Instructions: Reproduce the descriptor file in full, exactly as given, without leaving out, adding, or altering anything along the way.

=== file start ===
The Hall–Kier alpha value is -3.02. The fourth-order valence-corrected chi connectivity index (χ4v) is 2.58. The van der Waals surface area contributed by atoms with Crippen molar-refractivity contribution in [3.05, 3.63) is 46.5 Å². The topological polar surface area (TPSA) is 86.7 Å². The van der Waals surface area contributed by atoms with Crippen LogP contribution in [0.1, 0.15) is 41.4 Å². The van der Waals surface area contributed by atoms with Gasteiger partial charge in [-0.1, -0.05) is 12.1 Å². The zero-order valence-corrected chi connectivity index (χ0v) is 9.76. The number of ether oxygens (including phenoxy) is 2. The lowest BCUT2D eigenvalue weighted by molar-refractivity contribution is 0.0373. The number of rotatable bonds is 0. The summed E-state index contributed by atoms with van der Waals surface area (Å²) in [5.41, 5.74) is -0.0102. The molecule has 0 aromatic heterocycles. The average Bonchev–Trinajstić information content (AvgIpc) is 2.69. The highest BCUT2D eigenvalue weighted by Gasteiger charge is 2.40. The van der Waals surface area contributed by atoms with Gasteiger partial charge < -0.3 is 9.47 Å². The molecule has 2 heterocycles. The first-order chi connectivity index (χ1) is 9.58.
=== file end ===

The Hall–Kier alpha value is -3.02. The fourth-order valence-corrected chi connectivity index (χ4v) is 2.58. The van der Waals surface area contributed by atoms with Crippen molar-refractivity contribution in [3.05, 3.63) is 46.5 Å². The topological polar surface area (TPSA) is 86.7 Å². The van der Waals surface area contributed by atoms with Crippen LogP contribution in [0.1, 0.15) is 41.4 Å². The van der Waals surface area contributed by atoms with Gasteiger partial charge in [-0.1, -0.05) is 12.1 Å². The zero-order valence-corrected chi connectivity index (χ0v) is 9.76. The number of ether oxygens (including phenoxy) is 2. The lowest BCUT2D eigenvalue weighted by molar-refractivity contribution is 0.0373. The number of rotatable bonds is 0. The summed E-state index contributed by atoms with van der Waals surface area (Å²) in [5.41, 5.74) is -0.0102. The molecule has 0 aromatic heterocycles. The average Bonchev–Trinajstić information content (AvgIpc) is 2.69. The highest BCUT2D eigenvalue weighted by Gasteiger charge is 2.40. The van der Waals surface area contributed by atoms with Gasteiger partial charge < -0.3 is 9.47 Å². The molecule has 2 heterocycles. The first-order chi connectivity index (χ1) is 9.58.